From music to fashion: how Stockholm’s creative talent will bounce back post-Covid

If you live in or have spent time in Stockholm, you’ll be familiar with its creative energy and cutting-edge innovations within music, gaming, film and fashion.

From music to fashion: how Stockholm's creative talent will bounce back post-Covid
Photo: Getty Images

Creative industries that depend on connecting with an audience have faced obvious challenges arising from Covid-19. But with the rollout of vaccinations progressing, there’s renewed optimism in Stockholm among both creative people and politicians about the city’s cultural future.

The creative and cultural industries are already a hugely important part of the city’s economy – and exciting new developments are just around the corner. The Local, in partnership with Invest Stockholm, takes the pulse of Sweden’s capital – and finds plenty of signs of creative resilience. 

Interested in culture? Find out about the most exciting exhibitions and events in Stockholm right now

Brain businesses: a true knowledge hub

The beating heart of Stockholm is undeniably creative. But how can you hope to quantify such a quality? 

Well, one way is to look closer at the knowledge economy – consisting of jobs that are more intellectually-driven than physical in nature. So-called ‘brain businesses’ are on the rise in many European cities.

Nonetheless, Stockholm ranks third in Europe in this regard, behind only Bratislava and Oxford, according to the European Centre for Entrepreneurship and Policy Reform think-tank. This is sure proof of a thriving “creative class”, to use the term popularised by the author and expert in urban studies, Richard Florida.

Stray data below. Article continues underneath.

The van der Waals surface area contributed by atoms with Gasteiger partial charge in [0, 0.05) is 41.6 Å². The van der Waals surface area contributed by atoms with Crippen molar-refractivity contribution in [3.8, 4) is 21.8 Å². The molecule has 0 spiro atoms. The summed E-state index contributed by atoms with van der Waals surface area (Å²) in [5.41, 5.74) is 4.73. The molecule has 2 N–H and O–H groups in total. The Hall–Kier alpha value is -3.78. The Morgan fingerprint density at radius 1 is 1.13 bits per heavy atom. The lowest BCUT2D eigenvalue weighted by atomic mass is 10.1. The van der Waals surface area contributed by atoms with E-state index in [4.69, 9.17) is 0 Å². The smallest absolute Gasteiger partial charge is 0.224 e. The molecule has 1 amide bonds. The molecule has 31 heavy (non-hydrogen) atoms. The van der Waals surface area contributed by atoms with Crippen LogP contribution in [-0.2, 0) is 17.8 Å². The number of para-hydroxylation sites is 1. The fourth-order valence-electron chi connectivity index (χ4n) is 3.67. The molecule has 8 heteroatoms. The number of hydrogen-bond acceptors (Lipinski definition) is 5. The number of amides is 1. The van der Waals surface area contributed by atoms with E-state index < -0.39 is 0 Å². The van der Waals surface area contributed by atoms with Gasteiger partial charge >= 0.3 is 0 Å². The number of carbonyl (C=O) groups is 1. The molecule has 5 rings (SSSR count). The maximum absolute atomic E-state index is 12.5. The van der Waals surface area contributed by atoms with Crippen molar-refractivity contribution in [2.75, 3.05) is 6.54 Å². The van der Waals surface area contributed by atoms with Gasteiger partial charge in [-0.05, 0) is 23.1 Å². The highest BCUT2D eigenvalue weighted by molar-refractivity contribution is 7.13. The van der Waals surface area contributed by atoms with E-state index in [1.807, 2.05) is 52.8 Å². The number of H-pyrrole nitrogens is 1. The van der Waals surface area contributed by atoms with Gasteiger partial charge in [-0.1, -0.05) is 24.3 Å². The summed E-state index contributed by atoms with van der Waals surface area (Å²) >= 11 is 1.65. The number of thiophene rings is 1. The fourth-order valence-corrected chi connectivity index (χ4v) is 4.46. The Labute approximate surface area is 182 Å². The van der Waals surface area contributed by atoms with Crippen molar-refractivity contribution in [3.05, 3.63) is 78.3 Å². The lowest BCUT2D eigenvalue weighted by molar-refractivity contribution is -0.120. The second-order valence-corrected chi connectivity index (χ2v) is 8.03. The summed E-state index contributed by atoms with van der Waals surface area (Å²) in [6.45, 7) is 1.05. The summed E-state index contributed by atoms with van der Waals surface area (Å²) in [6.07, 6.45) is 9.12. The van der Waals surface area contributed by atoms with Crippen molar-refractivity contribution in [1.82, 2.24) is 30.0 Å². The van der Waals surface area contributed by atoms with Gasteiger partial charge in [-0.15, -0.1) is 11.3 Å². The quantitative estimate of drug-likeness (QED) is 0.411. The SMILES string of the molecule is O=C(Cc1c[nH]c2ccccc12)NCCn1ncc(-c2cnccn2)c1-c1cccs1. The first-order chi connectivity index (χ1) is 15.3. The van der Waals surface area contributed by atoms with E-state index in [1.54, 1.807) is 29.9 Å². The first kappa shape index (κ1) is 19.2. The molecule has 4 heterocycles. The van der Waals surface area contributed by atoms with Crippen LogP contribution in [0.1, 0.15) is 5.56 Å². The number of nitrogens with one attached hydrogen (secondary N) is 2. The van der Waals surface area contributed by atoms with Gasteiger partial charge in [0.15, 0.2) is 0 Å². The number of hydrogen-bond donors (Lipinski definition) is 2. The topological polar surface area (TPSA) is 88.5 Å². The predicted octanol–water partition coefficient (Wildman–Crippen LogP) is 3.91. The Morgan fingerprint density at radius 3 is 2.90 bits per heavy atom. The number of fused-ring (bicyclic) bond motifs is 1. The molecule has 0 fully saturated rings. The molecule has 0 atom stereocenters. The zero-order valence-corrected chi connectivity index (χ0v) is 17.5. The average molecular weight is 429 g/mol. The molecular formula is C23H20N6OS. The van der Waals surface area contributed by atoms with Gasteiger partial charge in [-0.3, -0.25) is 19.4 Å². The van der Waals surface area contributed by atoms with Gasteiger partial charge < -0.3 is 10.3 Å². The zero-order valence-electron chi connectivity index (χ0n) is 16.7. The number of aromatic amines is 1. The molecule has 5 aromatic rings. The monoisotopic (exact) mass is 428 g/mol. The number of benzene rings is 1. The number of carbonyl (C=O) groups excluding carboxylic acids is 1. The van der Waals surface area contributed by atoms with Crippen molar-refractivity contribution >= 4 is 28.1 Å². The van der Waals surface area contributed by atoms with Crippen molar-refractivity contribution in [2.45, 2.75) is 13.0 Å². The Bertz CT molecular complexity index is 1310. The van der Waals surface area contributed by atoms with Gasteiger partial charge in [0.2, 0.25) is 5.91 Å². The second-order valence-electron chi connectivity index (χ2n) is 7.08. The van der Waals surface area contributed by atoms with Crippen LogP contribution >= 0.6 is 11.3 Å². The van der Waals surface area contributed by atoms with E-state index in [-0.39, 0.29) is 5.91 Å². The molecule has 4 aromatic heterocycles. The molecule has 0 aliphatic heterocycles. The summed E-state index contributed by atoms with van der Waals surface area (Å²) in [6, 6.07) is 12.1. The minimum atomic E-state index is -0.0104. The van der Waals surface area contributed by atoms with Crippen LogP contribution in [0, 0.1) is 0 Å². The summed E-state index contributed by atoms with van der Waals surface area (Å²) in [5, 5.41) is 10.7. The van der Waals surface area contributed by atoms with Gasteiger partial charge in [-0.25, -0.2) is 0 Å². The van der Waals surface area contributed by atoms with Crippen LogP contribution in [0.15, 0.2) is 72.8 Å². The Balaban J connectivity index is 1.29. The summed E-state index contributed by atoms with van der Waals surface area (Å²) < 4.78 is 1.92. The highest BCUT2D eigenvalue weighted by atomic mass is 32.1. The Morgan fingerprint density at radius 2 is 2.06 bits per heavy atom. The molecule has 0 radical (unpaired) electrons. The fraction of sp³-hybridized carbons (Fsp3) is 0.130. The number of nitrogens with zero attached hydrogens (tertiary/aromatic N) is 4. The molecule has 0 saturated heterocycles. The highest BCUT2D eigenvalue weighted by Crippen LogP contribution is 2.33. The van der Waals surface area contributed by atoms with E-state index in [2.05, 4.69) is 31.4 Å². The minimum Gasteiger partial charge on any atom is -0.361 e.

As stated in Creative & Cultural Industries in Stockholm, a 2020 report published by Invest Stockholm, this means both supply and demand for creative talent are high. With around one in 20 employees in Stockholm involved in the creative and cultural industries (almost 64,000 people), the report makes the case that these people are “not only passionate souls, but also professionals” who are vital to the city’s economy.

And since talent attracts talent, plenty of bright minds from around the world are choosing to make Stockholm their home.

Music: why Stockholm can still hit the high notes  

Stockholm’s global reputation as a heavyweight player in the music industry goes back decades. Whether your taste is more ABBA or Avicii, you’re sure to know something about the talent – and perhaps you stream it via Stockholm-based Spotify? Stars of today like Seinabo Sey and Tove Lo continue to burnish the Stockholm name internationally.

What about the hard figures? The average annual value added per music industry job in the city is around 1.6 million Swedish kronor, according to last year’s Invest Stockholm report. That’s more than 40 percent above Stockholm’s overall average figure per job.

Few industries face more direct challenges as a result of Covid-19. But once enough people have been vaccinated and gigs return, Stockholm’s live music scene is sure to bounce back strongly, further cementing the city’s status as a leading musical talent base.